Remember, like all wild fungi, morels should be cooked thoroughly. Morels, in particular, must never be served raw. Raw morels contain toxins that will sicken almost everyone. Thorough cooking rids them of these toxins and makes them perfectly safe for almost everybody. Even then, be aware that some individuals seem to have a bad reaction to morels, although the reaction may be due to a combination of morels and alcoholic beverages. So, consume only small quantities and not over consecutive days until you are comfortable with the fungus.
Preservation. Drying is perhaps the easiest of techniques, but morels can also be successfully canned or frozen. Dry either in a dehydrator or simply strung on line. Imagine: festoons of drying morels decorating my kitchen! Seal the dried morels in a container marked with the date. Freeze for a week to ensure that any insects that escaped the cleaning and drying process have been killed. Then store the container in a cool, dry place for as long as you can resist the temptation to cook with them. Reconstitute by covering the dried morels with warm water and letting them sit about 20 minutes before using in a recipe.
I sometimes think that the true madness of moreling is that there are too few morels and too many exquisite morel recipes. Morels combine ever so nicely with cream in dishes such as this classic and pretty pasta preparation.
Morels in Cream with Pasta, Bresaola and Asparagus
2 tablespoons butter, divided
1-1/2 ounces bresaola, sliced into strips
1/2 ounce dried morels, reconstituted, sliced into thin strips, reconstituting liquid reserved for future use
3 ounces asparagus heads
1/2 cup heavy cream
8 ounces farfalle (bow tie) pasta
parmigiano reggiano cheese, freshly grated
- Melt 1 tablespoon butter in saucepan. Add bresaola and stir gently until hot, about 1 minute. Add morels and cook 1 more minute. Add remaining butter, asparagus and cream. Simmer 10 minutes.
- Meanwhile, cook pasta. Drain.
- Gently fold sauce into pasta. Top with the freshly grated cheese and serve to 2 diners along with salads of wild greens.
Another sure-fire antidote for morel madness is forest ranger and mycologist Terry Sroufe’s delectable preparation:
Chicken Stuffed Morels
4 chicken thighs, skin intact
gelatin from cooked chicken
1 cup chopped small morels
2 shallots, chopped
1/3 cup chopped celery
1 cup bread cubes
1 tablespoon chopped fresh parsley
1 leaf fresh sage, chopped
10 green peppercorns, smashed
1 cup chicken broth, or as needed to make stuffing right consistency
Enough large morels to fill a cast iron skillet or “LeCreuset” pan
1/2 cup butter, as needed
- Arrange thighs, skin side up, on a rack in a roasting pan. Bake uncovered in a 400 degree oven for 45 minutes, or until meat near thigh bone is no longer pink when cut. Place pan in refrigerator until fat has solidified. Remove fat from gelatin and discard. Save gelatin. Remove skin from thighs. Debone meat and chop into small chunks, about 1/4 inch.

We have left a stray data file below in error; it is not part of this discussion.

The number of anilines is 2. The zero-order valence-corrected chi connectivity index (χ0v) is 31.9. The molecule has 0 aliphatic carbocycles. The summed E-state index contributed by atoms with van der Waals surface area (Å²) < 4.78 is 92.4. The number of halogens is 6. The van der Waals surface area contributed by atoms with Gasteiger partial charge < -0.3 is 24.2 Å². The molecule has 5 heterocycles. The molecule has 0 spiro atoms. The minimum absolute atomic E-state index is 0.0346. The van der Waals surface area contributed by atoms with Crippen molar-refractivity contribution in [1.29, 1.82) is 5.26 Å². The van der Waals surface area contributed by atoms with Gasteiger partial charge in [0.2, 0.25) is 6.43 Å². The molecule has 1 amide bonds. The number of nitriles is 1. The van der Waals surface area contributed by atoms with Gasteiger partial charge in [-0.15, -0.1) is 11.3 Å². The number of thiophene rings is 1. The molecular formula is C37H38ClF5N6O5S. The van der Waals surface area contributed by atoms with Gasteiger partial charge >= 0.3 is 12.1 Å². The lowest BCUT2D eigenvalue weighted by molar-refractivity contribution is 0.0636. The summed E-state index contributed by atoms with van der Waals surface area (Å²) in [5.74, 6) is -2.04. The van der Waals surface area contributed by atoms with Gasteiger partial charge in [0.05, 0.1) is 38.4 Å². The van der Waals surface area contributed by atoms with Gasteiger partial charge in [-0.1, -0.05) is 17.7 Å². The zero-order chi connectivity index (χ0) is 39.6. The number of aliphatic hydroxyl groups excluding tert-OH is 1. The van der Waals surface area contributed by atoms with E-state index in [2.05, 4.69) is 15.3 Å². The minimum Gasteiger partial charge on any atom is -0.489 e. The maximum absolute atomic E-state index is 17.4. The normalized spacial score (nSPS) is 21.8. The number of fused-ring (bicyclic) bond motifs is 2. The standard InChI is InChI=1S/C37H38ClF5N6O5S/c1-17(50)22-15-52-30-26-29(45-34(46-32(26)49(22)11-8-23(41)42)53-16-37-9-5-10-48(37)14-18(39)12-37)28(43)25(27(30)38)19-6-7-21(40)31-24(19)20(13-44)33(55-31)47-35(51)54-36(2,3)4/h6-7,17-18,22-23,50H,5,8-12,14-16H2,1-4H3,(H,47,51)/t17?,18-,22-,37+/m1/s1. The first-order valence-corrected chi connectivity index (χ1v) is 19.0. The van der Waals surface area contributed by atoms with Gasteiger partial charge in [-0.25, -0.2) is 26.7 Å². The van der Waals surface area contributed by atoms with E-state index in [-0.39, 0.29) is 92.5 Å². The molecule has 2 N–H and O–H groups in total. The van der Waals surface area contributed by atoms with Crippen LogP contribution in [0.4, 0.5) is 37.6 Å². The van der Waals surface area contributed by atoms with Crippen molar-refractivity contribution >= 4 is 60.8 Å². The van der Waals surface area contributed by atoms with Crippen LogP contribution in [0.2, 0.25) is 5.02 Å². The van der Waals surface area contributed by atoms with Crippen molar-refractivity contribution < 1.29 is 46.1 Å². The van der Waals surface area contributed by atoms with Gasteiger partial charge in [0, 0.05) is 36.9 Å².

- Combine chopped morels, shallots, celery, eggs, bread cubes, parsley, sage, green peppercorns, chicken broth and reserved gelatin. Add chopped chicken and mix to stuffing consistency.
- Stuff large morels with this mixture, cutting cap lengthwise as necessary to insert stuffing. Hold together with toothpicks.
- Melt butter in cast iron pan. Add morels and bake in 350 degree oven for 15 minutes. Turn morels over and cook an additional 15 minutes, or until nicely browned, adding more butter if necessary. Serves 4.
The San Francisco Mycological Society offers this tried and true morel recipe which they claim will serve 10 as an appetizer. Evidently, they don’t know how deep the madness runs!
Morels and Buttermilk
1/2 teaspoon salt
1/8 teaspoon ground white pepper
1/4 teaspoon paprika
1/4 teaspoon sugar
1/8 teaspoon dry mustard
pinch ground turmeric
1/4 teaspoon garlic powder
1/8 teaspoon onion powder
1/2 cup flour
20-25 large morels, halved lengthwise
1/2 cup buttermilk
4 tablespoons butter
2 tablespoons mild vegetable oil
Combine the salt, pepper, paprika, sugar, mustard, turmeric, garlic powder, and onion powder with flour.
Dip the morels in the buttermilk and roll in the flour mixture.
- Melt the butter with the oil in a sauté pan or skillet and sauté the morels until crisp and brown on all sides.
Blond morel, courtesy of Sue Dawson.
Oh, by the way, I’m happy to share these ruminations on and recipes for morels, but, please don’t even consider asking me where I gather them, although I will say that it wasn't here in Curry County.
Frankly, you should know that the ultimate madness is to reveal the location of one's morel patches.